Motown star Tina Turner has renounced her US citizenship after a short signing-off meeting in the US embassy in Bern, Switzerland.
The superstar singer, aged 73, was born in Nutbush, Tennessee, but has lived in Switzerland with her German husband since 1995.
She retired from performing in 2009.
Although Turner has not announced her tax affairs in public, the move comes as the US Internal Revenue Service steps up tax reporting for US expats through the Foreign Account Tax Compliance Act (FATCA).
Switzerland has long been the focus of US Treasury anti-tax evasion operations resulting in millions of dollars of fines for some banks and the Swiss government agreeing to report the financial affairs of US nationals living in the country as expats under FATCA.
Malta joins FATCA
US tax law requires expats to report their worldwide income to the IRS.
FATCA reports are triggered if a US citizen has more than $50,000 held in cash or assets by a foreign financial institution and starts in 2014.
In some cases, giving up US citizenship or a green card can result in an exit tax penalty.
Some sources suggest US expats are queuing at embassies to announce their affiliations with their homeland, but the latest figures from the US government do not seem to support this.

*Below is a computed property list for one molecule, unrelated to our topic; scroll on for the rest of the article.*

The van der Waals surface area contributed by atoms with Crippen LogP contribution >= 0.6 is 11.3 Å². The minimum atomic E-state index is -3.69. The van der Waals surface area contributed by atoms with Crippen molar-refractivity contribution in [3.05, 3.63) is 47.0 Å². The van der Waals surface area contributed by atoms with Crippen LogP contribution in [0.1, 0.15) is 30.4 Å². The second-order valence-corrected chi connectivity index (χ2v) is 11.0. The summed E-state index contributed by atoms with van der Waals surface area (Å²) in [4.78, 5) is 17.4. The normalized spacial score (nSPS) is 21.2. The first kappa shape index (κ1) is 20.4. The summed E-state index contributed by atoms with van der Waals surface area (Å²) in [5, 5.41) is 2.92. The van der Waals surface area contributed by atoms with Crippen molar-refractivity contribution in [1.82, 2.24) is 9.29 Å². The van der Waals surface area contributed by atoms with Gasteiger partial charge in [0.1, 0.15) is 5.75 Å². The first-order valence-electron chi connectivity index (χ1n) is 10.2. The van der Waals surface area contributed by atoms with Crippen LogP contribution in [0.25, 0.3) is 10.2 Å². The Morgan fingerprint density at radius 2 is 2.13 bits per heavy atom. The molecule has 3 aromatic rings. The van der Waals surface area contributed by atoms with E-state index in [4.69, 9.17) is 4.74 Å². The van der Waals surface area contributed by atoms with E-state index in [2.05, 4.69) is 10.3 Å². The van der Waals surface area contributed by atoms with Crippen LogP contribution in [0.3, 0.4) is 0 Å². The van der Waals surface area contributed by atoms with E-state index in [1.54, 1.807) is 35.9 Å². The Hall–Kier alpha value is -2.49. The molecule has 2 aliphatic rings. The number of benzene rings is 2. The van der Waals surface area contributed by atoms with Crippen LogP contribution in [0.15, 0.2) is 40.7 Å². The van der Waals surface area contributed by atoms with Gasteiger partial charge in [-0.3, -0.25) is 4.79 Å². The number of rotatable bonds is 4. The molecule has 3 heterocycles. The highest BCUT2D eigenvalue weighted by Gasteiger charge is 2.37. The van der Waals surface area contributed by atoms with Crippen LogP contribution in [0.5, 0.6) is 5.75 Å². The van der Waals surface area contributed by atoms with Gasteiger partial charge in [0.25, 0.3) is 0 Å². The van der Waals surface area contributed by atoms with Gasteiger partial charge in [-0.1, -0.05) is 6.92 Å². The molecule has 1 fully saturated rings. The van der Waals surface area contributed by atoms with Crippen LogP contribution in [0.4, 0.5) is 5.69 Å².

Only around 1,500 people have opted to hand in their coveted US passports in the past year, which is an increase on previous years but hardly a dent in the 6 million US expats worldwide.
Meanwhile, in more FATCA news, the offshore financial centre of Malta has announced that the government will sign a FATCA treaty with US.
Russia hot and cold on FATCA
PwC Malta revealed the island will sign an intergovernmental agreement for the two-way swopping of tax information on US expats in Malta and Maltese expats in the US.
Jamaica is ramping up to join FATCA and has signalled many of the other 20 Caribbean CARICOM community countries that are not currently signatories will follow suit.
With warm hints about China coming out of China, the only major nation that is blowing cold on FATCA seems to be Russia.
The foreign ministry has suggested Russia opposes FATCA as an attempt by another nation to impose a law inside the country.
“FATCA opposes our view of the principles of sovereign equality,” said a spokesman. “We will not accept a one-sided agreement but will negotiate a bilateral treaty that benefits both countries. Regardless of FATCA, Russia is against tax evasion.”